OSA's Digital Library

Applied Optics

Applied Optics

APPLICATIONS-CENTERED RESEARCH IN OPTICS

  • Vol. 41, Iss. 34 — Dec. 2, 2002
  • pp: 7275–7283

Nanosizing of Fluorescent Objects by Spatially Modulated Illumination Microscopy

Antonio Virgilio Failla, Udo Spoeri, Benno Albrecht, Alexander Kroll, and Christoph Cremer  »View Author Affiliations


Applied Optics, Vol. 41, Issue 34, pp. 7275-7283 (2002)
http://dx.doi.org/10.1364/AO.41.007275


View Full Text Article

Acrobat PDF (184 KB)





Browse Journals / Lookup Meetings

Browse by Journal and Year


   


Lookup Conference Papers

Close Browse Journals / Lookup Meetings

Article Tools

Share
Citations

Abstract

A new approach to measuring the sizes of small fluorescent objects by use of spatially modulated illumination (SMI) far-field light microscopy is presented. This method is based on SMI measurements combined with a new SMI virtual microscopy (VIM) data analysis calibration algorithm. Here, experimental SMI measurements of fluorescent objects with known diameter (size) were made. From the SMI data obtained, the size was determined in an independent way by use of the SMI VIM algorithm. The results showed that with SMI microscopy in combination with SMI VIM calibration, subwavelength object size measurements as small as 40 nm are experimentally feasible with high accuracy.

© 2002 Optical Society of America

OCIS Codes
(100.0100) Image processing : Image processing
(110.0180) Imaging systems : Microscopy
(180.0180) Microscopy : Microscopy
(180.2520) Microscopy : Fluorescence microscopy
(180.3170) Microscopy : Interference microscopy
(180.6900) Microscopy : Three-dimensional microscopy

Citation
Antonio Virgilio Failla, Udo Spoeri, Benno Albrecht, Alexander Kroll, and Christoph Cremer, "Nanosizing of Fluorescent Objects by Spatially Modulated Illumination Microscopy," Appl. Opt. 41, 7275-7283 (2002)
http://www.opticsinfobase.org/ao/abstract.cfm?URI=ao-41-34-7275


Sort:  Author  |  Year  |  Journal  |  Reset

References

  1. G. Blobel, “Gene gating: a hypothesis,” Proc. Natl. Acad. Sci. USA 82, 8527–8530 (1985).
  2. T. Cremer, A. Kurz, R. Zirbel, S. Dietzel, B. Rinke, E. Schröck, M. R. Speicher, U. Mathieu, A. Jauch, P. Emmerich, H. Scherthan, T. Ried, C. Cremer, and P. Lichter, “Role of chromosome territories in the functional compartmentalization of the cell nucleus,” Cold Spring Harbor Symp. Quant. Biol. 58, 777–792 (1993).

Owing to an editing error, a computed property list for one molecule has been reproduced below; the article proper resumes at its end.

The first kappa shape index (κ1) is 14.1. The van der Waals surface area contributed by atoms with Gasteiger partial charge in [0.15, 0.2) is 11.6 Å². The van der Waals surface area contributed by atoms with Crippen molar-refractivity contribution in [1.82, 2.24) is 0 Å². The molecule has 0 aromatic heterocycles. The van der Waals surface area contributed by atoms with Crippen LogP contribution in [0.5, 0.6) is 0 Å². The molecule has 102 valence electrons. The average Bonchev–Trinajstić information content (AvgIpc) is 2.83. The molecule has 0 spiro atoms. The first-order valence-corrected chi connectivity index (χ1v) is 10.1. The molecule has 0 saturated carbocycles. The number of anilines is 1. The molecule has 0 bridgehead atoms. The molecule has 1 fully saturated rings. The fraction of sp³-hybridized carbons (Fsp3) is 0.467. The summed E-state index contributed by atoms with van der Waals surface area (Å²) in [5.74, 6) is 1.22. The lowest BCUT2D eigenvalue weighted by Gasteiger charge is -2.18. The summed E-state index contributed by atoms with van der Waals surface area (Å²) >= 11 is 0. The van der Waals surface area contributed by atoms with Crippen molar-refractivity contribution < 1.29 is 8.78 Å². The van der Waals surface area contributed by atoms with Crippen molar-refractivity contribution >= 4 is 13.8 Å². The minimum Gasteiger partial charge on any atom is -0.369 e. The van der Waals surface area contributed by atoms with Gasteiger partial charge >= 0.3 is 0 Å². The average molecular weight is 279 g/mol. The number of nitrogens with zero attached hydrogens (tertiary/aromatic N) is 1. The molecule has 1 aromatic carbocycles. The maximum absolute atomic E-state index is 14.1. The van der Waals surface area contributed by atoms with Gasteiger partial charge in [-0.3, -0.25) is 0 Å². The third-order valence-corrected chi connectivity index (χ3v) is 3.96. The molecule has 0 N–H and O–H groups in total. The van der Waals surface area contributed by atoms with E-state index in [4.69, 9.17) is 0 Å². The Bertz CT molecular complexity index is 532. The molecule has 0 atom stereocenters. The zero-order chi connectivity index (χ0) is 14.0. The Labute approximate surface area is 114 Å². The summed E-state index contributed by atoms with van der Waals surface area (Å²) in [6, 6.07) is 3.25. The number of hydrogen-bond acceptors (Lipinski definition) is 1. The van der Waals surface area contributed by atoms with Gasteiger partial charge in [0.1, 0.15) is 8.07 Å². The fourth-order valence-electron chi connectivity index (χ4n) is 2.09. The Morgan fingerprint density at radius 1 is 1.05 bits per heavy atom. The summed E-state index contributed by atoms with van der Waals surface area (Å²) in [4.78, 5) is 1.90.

3. A. I. Lamond and W. C. Earnshaw, “Structure and function in the nucleus,” Science. 280, 547–553 (1996).
  4. T. Cremer and C. Cremer “Nuclear architecture and gene regulation in mammalian cells,” Nature Rev. Genetics 4, 292–301 (2001).
  5. D. L. Spector, “Nuclear organization and gene expression,” Exp. Cell. Res. 229, 189–197 (1996).
  6. P. R. Cook, “The organization of replication and transcription,” Science 284, 1790–1795 (1999).
  7. A. Pombo, D. A. Jackson, F. J. Iborra, M. Hollinshead, H. Kimura, K. Sugaya, and P. R. Cook, “Transcription factories,” in Proceedings of Twelfth European Congress on Electron Microscope, Volume I Biological Sciences (n.p., 2000), pp. B461–B464.
  8. A. Pombo, P. Cuello, W. Schul, J.-B. Yoon, R. G. Roeder, P. R. Cook, and S. Murphy, “Regional and temporal specialization in the nucleus: a transcriptionally-active nuclear domain rich in PTF, Oct1 and Pika antigens associates with specific chromosomes early in the cell cycle,” EMBO J. 17, 1768–1778 (1998).
  9. A. Pombo, M. Hollinshead, and P. R. Cook, “Bridging the resolution gap: imaging the same transcription factories in cryosections by light and electron microscopy,” Histochem. Cytochem. 47, 471–480 (1999).
  10. A. Esa, P. Edelmann, A. L. Trakthenbrot, N. Amariglio, G. Rechavi, M. Hausmann, and C. Cremer, “3D-spectral precision distance microscopy (SPDM) of chromatin nanostructures after triple-color labeling: a study of the BCR region on chromosome 22 and the Philadelphia chromosome,” J. Microsc. 199, 96–105 (2000).